RSPCA welcomes NSW cetacean captive breeding ban
Today the NSW Government has moved to ban the breeding of dolphins for commercial purposes – good news!
The RSPCA has long advocated for an end to captive breeding of dolphins for entertainment in Australia.
The regulation, made under the Biodiversity Conservation Act 2016, prohibits the breeding or importation of cetaceans (which includes dolphins, whales, orcas and porpoises) for anything other than genuine scientific, education or conservation purposes.
The RSPCA opposes the keeping of species for public exhibition where their needs can’t be adequately met in a captive environment. The evidence shows that dolphins, and other cetaceans, simply can’t have these needs met in an environment like an amusement park.
Dolphins are highly intelligent creatures with highly developed cognitive abilities, problem solving skills and language capabilities. Studies have also shown that dolphins in captivity can suffer stress that results in appetite loss, ulcers, and increased susceptibility to disease because of changes in their social grouping, competition over resources and unstable social structures.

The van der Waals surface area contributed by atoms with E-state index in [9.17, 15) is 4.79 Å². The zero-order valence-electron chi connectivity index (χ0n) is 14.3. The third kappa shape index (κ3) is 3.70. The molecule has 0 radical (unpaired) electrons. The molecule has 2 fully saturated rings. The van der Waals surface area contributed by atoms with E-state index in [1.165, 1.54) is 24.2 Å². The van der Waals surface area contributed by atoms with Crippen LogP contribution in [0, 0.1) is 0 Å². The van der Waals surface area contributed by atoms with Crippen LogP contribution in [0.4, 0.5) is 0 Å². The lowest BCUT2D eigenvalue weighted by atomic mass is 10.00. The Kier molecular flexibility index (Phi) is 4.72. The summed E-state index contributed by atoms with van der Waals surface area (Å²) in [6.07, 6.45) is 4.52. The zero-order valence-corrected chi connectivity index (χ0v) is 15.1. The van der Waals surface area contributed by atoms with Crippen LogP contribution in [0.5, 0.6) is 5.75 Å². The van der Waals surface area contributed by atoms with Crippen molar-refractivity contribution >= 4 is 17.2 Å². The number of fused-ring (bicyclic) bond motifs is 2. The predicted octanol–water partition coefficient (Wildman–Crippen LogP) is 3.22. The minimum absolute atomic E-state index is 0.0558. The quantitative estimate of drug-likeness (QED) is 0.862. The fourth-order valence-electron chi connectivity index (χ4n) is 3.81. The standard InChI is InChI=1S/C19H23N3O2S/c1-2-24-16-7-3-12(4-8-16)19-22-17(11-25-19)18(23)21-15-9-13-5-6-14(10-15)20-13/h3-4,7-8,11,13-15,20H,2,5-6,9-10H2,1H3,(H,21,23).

Along with a greater awareness of the welfare risks associated with the use of animals in tourism, the community has been particularly concerned in recent years about dolphins in captivity. We’ve seen attendances at marine shows in other parts of the world decline and aquariums and oceanariums, including in Australia, cease the breeding of cetaceans in captivity. At the moment, there’s only one remaining facility in Australia that is continuing to breed dolphins in captivity.
So this is a positive step for animal welfare, and one we support. Thanks to the NSW Government for listening to the science and the community.
For more information, visit the RSPCA Knowledgebase or the 2019 research report: The welfare of dolphins in captivity